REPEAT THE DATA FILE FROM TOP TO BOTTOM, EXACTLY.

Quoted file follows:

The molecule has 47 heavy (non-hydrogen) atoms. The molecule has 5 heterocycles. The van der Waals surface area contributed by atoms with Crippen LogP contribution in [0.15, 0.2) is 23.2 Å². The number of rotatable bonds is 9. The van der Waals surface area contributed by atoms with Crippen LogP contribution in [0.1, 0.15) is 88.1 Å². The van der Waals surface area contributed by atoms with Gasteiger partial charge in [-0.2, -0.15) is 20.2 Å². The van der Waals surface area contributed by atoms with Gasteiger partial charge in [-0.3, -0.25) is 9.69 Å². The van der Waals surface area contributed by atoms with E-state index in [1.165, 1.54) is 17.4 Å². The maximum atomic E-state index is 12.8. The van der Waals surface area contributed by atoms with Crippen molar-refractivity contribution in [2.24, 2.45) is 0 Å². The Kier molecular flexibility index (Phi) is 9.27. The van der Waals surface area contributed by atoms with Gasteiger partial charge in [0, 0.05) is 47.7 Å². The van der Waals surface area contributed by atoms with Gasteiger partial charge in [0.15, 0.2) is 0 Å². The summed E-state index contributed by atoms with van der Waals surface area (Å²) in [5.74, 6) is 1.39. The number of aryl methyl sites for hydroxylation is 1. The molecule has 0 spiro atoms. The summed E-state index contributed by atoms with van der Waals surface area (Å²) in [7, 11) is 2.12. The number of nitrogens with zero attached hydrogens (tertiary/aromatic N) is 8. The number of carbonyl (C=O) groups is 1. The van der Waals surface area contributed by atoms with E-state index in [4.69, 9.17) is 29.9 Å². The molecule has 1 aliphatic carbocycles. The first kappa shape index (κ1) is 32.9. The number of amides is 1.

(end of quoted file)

The molecule has 47 heavy (non-hydrogen) atoms. The molecule has 5 heterocycles. The van der Waals surface area contributed by atoms with Crippen LogP contribution in [0.15, 0.2) is 23.2 Å². The number of rotatable bonds is 9. The van der Waals surface area contributed by atoms with Crippen LogP contribution in [0.1, 0.15) is 88.1 Å². The van der Waals surface area contributed by atoms with Gasteiger partial charge in [-0.2, -0.15) is 20.2 Å². The van der Waals surface area contributed by atoms with Gasteiger partial charge in [-0.3, -0.25) is 9.69 Å². The van der Waals surface area contributed by atoms with E-state index in [1.165, 1.54) is 17.4 Å². The maximum atomic E-state index is 12.8. The van der Waals surface area contributed by atoms with Crippen molar-refractivity contribution in [2.24, 2.45) is 0 Å². The Kier molecular flexibility index (Phi) is 9.27. The van der Waals surface area contributed by atoms with Gasteiger partial charge in [0, 0.05) is 47.7 Å². The van der Waals surface area contributed by atoms with Gasteiger partial charge in [0.15, 0.2) is 0 Å². The summed E-state index contributed by atoms with van der Waals surface area (Å²) in [5.74, 6) is 1.39. The number of aryl methyl sites for hydroxylation is 1. The molecule has 0 spiro atoms. The summed E-state index contributed by atoms with van der Waals surface area (Å²) in [7, 11) is 2.12. The number of nitrogens with zero attached hydrogens (tertiary/aromatic N) is 8. The number of carbonyl (C=O) groups is 1. The van der Waals surface area contributed by atoms with E-state index in [4.69, 9.17) is 29.9 Å². The molecule has 1 aliphatic carbocycles. The first kappa shape index (κ1) is 32.9. The number of amides is 1.